The ‘Retail Recession’ Label Doesn’t Fit

Department stores' recent woes aren't a sign the US economy is headed for recession.

It was some department stores' turn in the Q1 2016 earnings season spotlight this week, and to say their results were weak understates the media reaction pretty dramatically. Declining sales and profits led to cries the US is in a "retail recession" and assertions the consumer is tapped out-bad signs for US growth looking forward. But we'd humbly suggest that is incorrect. A recession is a broad-based decline in economic output. This is more a story of narrow, virtually anecdotal data points and a shift in shopping habits-away from department stores and towards online and specialty retailers. Despite some retailers' recent woes, there is ample evidence US consumers are in fine shape, and that the economy is not headed for recession anytime in the foreseeable future.

On Wednesday, Macy's reported Q1 sales fell over -7% y/y while earnings tumbled -29% y/y. The following day, Kohl's said Q1 year-over-year revenues fell more than expected and earnings slid -50%. The carnage continued after market close on Thursday when Nordstrom reported Q1 earnings contracted -61% y/y, badly missing estimates (though sales grew about 1%). All lowered their guidance for full 2016 results. Friday, JC Penney joined the "party," also posting poor results.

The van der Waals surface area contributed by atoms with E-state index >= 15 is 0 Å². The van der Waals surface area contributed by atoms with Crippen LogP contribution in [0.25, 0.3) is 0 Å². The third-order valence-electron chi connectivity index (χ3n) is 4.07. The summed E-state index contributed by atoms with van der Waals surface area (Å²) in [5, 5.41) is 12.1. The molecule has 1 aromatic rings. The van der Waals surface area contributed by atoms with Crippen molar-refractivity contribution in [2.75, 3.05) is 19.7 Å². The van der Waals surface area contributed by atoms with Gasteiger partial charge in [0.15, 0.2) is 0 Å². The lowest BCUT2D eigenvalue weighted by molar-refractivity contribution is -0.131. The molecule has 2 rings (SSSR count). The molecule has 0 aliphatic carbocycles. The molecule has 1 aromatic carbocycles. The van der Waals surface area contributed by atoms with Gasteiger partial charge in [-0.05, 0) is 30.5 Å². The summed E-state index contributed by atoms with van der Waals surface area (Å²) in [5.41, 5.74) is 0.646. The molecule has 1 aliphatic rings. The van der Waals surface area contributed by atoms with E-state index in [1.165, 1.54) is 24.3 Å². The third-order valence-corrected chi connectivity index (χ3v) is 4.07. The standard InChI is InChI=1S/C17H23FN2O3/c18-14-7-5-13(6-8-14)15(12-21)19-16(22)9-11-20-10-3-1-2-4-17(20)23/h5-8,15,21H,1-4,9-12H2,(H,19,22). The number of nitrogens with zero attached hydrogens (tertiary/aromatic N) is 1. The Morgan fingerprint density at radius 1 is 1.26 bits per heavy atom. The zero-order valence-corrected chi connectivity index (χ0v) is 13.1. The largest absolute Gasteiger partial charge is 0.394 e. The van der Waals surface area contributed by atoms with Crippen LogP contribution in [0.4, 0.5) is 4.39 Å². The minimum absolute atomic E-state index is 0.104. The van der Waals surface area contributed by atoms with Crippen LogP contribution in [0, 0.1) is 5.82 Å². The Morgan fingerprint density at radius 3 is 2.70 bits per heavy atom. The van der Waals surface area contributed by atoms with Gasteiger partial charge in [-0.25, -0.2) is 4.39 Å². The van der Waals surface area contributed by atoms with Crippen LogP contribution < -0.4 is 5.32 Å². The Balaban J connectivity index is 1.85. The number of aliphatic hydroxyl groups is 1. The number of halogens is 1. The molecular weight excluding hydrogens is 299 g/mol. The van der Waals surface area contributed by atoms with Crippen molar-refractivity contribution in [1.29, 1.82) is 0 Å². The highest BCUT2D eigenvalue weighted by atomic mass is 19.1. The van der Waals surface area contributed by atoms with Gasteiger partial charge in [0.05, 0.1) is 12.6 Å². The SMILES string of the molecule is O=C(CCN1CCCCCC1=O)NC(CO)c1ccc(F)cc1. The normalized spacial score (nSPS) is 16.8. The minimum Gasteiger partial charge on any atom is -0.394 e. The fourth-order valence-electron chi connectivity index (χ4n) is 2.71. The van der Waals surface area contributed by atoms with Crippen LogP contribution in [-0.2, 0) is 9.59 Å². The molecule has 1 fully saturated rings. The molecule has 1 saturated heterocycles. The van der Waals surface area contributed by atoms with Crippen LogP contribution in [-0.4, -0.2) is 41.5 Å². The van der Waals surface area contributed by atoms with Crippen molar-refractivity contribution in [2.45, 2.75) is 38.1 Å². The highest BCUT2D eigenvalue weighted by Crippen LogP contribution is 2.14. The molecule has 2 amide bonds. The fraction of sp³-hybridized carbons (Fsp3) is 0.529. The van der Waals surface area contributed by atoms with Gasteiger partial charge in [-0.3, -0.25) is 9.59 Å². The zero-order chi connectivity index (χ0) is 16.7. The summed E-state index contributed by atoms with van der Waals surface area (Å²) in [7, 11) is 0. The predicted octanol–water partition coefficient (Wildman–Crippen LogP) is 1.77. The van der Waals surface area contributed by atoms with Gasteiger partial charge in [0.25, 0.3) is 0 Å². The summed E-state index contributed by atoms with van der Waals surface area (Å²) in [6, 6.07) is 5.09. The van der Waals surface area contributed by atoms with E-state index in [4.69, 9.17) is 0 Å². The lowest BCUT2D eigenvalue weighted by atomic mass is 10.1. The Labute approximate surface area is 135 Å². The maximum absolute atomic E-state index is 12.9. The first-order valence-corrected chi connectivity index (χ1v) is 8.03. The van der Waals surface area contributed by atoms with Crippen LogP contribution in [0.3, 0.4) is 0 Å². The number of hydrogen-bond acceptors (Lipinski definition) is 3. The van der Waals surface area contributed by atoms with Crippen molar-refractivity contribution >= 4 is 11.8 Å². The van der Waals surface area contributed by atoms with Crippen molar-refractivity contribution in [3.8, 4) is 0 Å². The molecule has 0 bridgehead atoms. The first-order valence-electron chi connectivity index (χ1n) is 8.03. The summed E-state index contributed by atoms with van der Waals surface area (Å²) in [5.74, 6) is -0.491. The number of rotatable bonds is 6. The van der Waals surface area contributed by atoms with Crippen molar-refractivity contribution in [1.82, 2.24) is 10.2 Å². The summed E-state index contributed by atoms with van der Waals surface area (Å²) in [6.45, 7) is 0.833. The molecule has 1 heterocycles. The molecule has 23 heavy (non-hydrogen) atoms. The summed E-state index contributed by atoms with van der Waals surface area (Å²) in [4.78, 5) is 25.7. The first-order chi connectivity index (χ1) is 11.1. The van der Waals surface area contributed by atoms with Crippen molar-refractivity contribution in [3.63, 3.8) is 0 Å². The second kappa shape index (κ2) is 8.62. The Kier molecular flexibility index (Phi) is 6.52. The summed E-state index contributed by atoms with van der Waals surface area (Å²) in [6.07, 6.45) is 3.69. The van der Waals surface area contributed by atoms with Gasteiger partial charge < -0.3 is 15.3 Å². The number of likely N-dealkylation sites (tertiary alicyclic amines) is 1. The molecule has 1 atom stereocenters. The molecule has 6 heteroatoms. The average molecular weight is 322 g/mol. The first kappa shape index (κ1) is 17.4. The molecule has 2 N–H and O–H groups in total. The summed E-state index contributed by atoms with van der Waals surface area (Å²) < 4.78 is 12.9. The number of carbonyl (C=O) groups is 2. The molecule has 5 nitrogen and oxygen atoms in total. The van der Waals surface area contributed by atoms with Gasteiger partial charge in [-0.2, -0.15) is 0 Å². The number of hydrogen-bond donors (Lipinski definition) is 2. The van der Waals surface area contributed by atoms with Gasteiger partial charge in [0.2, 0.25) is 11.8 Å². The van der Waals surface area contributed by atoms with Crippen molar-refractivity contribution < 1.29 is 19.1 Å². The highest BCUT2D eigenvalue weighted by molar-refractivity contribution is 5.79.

To hear the media tell it, this is a sign consumers are materially tightening their belts. And, with consumer spending accounting for roughly 70% of US GDP, they suggest it signals a weak economy-and maybe an approaching recession. That narrative, however, is based on only a handful of companies, and is pretty darn odd when you square it up against broader economic data like, we dunno, US retail sales. April's data happened to be reported Friday, and beat estimates with 1.3% m/m growth (3.0% y/y). And, as Exhibit 1 shows, this isn't a new thing-retail sales are growing at a fine clip, which is especially clear when you remove the negative influence of falling gas prices by excluding gas station sales. (Which reversed in March and April.)

Exhibit 1: Retail and Food Services Sales and Sales Ex. Gas Stations

Source: Federal Reserve Bank of St. Louis, as of 5/13/2016. Seasonally adjusted retail and food service sales and sales excluding gasoline, June 2009 - April 2016.